In the midst of the protests about the Ferguson grand jury decision, Boston.com came out with an article titled, “When it Comes to #Ferguson, Lots of People Think Their Commute Trumps Free Speech.” Protesters around the country decided, among other things, to block highways. Protesters in Boston, for example, led by the organization Black Lives Matter, blocked the Mass Ave. connector, and police decided to shut down access to the Mass Pike and I-93. Understandably, many people were upset about this. Contrary to what the article and its title suggest, I think these people have a point. The question is not whether commuting trumps free speech, but whether the right of people to use a road trumps the “right” of other people to physically block the road so that no one can use it. In my opinion, it does. Yes, everyone has the right to free speech, but blocking a road goes beyond speech and interferes with the rights of others. No matter what you think about the events in Ferguson and the grand jury’s decision, it’s not okay to express your opinion in a way that harms innocent people. It is not okay to destroy cars, buildings, or property as some protesters have done, nor is it okay to violate people’s right to travel on public roads.

Another thing that’s important to remember about the Ferguson case: contrary to what so many people seem to think, we shouldn’t make it about race. Everyone should agree that it’s wrong for cops to kill innocent people, regardless of the race of the people involved. Police brutality can happen with white cops and black victims, with black cops and white victims, or any combination of races. I don’t have enough information to know for sure whether Officer Darren Wilson’s shooting of Michael Brown was self-defense, murder, or something in between. We shouldn’t jump to conclusions about what happened based on the fact that the cop is white and the young man who died was black. Instead of “Black Lives Matter,” why not “All Lives Matter”? Why not hold protests and demonstrations about police brutality and civil rights in general? Instead of limiting outrage to one race, why not fight for freedom for everyone?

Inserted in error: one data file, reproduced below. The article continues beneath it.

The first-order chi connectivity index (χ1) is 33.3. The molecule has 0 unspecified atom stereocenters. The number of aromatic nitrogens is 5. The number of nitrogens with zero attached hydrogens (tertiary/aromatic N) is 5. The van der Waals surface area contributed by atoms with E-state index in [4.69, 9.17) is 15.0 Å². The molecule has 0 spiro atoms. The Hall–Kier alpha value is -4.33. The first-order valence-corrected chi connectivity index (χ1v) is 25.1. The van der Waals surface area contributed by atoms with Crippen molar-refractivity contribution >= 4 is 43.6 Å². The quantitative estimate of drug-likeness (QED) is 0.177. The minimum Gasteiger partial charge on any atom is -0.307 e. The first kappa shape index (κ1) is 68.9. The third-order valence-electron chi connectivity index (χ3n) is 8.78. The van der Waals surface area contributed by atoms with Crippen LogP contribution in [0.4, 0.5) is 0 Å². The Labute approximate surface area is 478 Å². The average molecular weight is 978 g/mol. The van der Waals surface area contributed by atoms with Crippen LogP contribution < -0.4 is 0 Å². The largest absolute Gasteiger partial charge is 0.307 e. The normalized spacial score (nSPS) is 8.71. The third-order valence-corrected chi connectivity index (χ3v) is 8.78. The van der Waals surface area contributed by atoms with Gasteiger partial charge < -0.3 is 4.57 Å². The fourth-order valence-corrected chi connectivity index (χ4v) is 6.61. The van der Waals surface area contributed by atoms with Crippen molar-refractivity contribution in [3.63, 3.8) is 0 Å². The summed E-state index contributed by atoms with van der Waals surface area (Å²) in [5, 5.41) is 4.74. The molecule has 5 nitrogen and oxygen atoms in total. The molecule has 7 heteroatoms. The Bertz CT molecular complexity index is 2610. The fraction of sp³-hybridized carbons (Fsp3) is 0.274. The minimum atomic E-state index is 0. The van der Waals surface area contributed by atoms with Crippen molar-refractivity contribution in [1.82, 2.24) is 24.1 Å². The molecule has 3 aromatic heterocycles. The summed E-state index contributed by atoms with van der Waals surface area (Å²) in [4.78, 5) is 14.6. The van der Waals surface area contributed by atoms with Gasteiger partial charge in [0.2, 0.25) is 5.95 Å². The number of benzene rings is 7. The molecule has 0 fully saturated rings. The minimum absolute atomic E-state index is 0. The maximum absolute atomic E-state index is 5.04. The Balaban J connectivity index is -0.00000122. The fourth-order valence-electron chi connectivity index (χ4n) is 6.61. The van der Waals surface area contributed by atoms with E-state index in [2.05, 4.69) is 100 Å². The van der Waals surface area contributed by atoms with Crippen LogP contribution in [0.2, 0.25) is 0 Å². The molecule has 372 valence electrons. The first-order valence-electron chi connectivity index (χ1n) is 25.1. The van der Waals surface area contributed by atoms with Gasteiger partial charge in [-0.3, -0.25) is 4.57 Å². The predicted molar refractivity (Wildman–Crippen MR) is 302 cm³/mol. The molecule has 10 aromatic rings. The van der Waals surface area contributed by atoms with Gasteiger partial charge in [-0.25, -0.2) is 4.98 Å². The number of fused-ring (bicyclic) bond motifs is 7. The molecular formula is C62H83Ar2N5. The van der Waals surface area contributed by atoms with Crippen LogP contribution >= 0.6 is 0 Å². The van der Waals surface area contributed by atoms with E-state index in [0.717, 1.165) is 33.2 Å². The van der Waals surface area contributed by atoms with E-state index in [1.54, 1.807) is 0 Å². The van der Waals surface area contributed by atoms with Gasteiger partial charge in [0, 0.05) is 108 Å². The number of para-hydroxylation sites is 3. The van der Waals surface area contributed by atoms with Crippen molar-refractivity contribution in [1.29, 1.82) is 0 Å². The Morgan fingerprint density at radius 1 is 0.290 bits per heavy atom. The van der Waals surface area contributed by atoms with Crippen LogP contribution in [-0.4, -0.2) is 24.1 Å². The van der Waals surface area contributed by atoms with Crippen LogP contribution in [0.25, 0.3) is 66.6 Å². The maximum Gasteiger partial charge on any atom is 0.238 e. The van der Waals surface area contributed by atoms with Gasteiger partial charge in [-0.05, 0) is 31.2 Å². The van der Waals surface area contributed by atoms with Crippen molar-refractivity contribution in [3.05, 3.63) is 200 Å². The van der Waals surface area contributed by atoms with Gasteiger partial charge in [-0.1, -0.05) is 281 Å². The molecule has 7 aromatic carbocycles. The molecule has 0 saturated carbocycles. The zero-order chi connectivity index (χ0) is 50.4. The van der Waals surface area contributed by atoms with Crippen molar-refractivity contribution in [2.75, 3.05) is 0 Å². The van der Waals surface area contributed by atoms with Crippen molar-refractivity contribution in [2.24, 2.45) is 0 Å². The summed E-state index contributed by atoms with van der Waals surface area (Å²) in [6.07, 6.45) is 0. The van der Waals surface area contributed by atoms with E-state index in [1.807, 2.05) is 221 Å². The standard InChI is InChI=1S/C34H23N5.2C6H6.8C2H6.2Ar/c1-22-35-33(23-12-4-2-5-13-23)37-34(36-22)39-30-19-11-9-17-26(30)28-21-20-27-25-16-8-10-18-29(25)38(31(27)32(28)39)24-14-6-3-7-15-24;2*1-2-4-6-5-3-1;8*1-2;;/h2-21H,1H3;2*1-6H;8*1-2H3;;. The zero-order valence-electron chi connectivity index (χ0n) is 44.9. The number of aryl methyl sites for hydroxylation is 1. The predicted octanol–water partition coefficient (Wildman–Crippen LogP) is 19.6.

November 12, 2014

Dzhokhar Tsarnaev status conference summary

Filed under: law & crime by Victoria Liberty @ 11:16 pm

Dzhokhar Tsarnaev

Today another status conference took place in the Dzhokhar Tsarnaev case. The topics of discussion included ongoing discovery disputes, leaks to the media, whether the defense team should be required to disclose their list of potential witnesses, and the timeline and logistics for the trial.

Representing the defense team were Judy Clarke, William Fick, and Timothy Watkins. As usual, Tsarnaev himself was not present in court. Representing the prosecution team were Assistant U.S. Attorneys Nadine Pellegrini, William Weinreb, Aloke Chakravarty, and the newest addition to the team, Steven Mellin.

Before the hearing began (at 10:00 sharp), there was a lot of chatting and joking around between the prosecutors and law enforcement officials in the gallery. The court clerk had to remind everyone to take their seats and quiet down.

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October 31, 2014

In honor of Domestic Violence Awareness month

Filed under: culture & social issues,law & crime by Victoria Liberty @ 6:35 pm

Purple ribbon

Today is not just Halloween, but also the last day of Domestic Violence and Sexual Assault Awareness Month. One thing that far too many people are unaware of is the fact that domestic violence and sexual assault are crimes that can happen to people of either gender, and can be perpetrated by people of either gender. Portraying these crimes only as crimes that men commit against women is anti-feminist and reinforces the stereotype of women as victims and men as aggressors. To counter this stereotype and to do my part in raising awareness, below is a list of cases that I have seen in the news over the past year that involve domestic violence or sexual assault committed by women against men. They include a wide range of crimes, involving people of all different backgrounds. All suspects are, of course, presumed innocent unless and until convicted.